- Rani tero (2002) for alto, four viols & tambura, on traditional poem in Hindi, in raga Puria Dhaneshri
- From the Ocean of Beauty – Saundarya Lahari (2006) for flute, viola & harp
- Hindustani Songs (2013) three songs for soprano & piano, on traditional Indian melodies
- Namasté (2013) for mezzo-soprano & piano, on traditional Indian poem
- Larynx (2018) for piccolo, piano & three percussionists
- The Wind in the Pines (2018) for soprano, alto recorder, alto flute, Renaissance bray harp, oud & percussion(1), based on the Noh play Matsukaze; commissioned by Chamber Music America
Electronic / Fixed Audio Media
- Electronic Cues for Sam Shepard’s Radio Plays “Icarus” and “4-H Club" (1966) directed by Sam Shepard & Omar Shapli, with featured actor Joseph Chaikin, for Riverside Radio (WRVR)
- Electronic Cues for Robert Ward’s opera “The Crucible” (1966) composed assisting Vladimir Ussachevsky, with Shields’ electronically manipulated singing voice, for performances at the Lake George Opera Festival
- Walking on the Surface of the Sun (1967) electronic music
- My Feathers are Growing Longer (1967) electronic music for modern dance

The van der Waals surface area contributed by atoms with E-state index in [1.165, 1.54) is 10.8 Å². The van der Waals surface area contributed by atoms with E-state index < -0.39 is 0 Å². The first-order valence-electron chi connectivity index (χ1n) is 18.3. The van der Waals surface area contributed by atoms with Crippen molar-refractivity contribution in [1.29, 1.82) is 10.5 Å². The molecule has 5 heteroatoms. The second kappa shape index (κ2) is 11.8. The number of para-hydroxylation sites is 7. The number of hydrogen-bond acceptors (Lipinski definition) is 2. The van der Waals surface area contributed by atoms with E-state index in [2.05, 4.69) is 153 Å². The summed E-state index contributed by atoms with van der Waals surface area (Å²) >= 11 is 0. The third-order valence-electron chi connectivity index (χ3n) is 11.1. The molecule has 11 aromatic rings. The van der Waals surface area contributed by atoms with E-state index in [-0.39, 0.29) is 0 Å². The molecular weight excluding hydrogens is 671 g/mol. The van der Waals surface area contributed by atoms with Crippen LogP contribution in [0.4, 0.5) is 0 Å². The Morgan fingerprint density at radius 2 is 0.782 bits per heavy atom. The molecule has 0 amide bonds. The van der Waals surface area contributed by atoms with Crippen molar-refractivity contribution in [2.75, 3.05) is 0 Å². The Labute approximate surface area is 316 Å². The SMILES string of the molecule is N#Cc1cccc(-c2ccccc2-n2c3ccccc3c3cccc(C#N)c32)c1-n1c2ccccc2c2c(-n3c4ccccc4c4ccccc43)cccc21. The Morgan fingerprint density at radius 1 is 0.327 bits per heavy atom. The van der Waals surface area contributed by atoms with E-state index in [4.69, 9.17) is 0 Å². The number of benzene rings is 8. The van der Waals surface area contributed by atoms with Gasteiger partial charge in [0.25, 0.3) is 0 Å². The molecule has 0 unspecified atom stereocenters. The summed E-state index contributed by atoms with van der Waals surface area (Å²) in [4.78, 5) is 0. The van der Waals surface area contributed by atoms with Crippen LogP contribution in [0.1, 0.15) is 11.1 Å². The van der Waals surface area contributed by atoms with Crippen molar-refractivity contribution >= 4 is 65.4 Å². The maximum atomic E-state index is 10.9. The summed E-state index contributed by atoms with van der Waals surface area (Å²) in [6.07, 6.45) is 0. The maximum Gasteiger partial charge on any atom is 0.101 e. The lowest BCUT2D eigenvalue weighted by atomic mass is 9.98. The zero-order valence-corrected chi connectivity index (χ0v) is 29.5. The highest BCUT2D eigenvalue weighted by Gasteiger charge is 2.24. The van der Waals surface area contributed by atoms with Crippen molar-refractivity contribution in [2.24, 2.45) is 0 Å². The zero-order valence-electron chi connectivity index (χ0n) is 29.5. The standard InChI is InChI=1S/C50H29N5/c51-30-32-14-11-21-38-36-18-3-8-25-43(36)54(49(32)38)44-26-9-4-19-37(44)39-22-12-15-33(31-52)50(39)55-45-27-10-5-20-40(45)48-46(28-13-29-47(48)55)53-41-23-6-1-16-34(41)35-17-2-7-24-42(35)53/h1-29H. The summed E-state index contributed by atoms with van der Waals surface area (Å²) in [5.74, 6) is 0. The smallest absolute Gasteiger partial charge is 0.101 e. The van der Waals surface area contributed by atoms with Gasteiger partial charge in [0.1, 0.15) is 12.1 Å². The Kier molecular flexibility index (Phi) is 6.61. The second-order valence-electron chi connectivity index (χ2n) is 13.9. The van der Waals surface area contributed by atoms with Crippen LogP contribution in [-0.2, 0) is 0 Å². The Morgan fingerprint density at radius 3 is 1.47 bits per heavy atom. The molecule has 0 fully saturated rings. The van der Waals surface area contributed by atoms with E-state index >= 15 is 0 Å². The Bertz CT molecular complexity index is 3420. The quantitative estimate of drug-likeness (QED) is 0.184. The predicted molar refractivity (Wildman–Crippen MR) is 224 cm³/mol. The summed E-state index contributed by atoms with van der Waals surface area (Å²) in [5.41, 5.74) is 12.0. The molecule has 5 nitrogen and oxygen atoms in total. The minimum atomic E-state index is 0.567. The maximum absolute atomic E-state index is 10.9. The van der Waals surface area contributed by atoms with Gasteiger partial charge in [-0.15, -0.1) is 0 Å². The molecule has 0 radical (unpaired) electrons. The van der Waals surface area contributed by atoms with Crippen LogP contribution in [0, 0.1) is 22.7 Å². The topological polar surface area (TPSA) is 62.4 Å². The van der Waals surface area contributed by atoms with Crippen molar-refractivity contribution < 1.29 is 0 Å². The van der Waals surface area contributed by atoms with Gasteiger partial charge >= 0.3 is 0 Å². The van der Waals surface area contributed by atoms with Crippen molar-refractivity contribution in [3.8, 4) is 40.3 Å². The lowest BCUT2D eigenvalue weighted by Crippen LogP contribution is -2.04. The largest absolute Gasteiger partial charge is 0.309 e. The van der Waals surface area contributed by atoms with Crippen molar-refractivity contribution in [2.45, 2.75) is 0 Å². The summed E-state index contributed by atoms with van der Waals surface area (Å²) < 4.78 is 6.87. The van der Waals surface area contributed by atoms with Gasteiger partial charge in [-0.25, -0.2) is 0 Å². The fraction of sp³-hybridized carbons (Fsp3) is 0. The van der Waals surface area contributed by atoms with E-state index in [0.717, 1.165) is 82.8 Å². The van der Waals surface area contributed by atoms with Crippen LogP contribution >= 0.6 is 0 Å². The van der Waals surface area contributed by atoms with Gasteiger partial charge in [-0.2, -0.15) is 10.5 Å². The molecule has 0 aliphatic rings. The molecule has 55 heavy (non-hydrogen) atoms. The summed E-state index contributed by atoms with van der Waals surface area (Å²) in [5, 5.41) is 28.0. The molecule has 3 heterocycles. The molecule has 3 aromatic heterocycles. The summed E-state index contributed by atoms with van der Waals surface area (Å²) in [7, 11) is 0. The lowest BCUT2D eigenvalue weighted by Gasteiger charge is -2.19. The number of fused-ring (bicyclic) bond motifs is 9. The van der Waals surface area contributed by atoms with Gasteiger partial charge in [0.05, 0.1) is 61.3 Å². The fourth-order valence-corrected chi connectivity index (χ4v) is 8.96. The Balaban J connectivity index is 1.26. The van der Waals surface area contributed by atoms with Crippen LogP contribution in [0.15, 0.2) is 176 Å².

- Electronic Cues to Marvin Levy’s opera “Mourning Becomes Electra” (1967) composed assisting Vladimir Ussachevsky, for the Metropolitan Opera premiere at Lincoln Center of Marvin Levy's opera “Mourning Becomes Electra”, using Shields’ electronically manipulated singing voice; conducted by Zubin Mehta
- Line of Apogee (1967) electronic film score composed with Vladimir Ussachevsky & Pril Smiley for the psychedelic film “Line of Apogee” by Lloyd Williams
- Incredible Voyage (1967) the first feature-length electronic music score for television; composed with Vladimir Ussachevsky, Otto Luening & Pril Smiley for CBS-TV documentary narrated by Walter Cronkite
- The Witches’ Scenes from Macbeth (1968) electronic incidental music for the Stratford Shakespeare Festival (Conn.), directed by John Houseman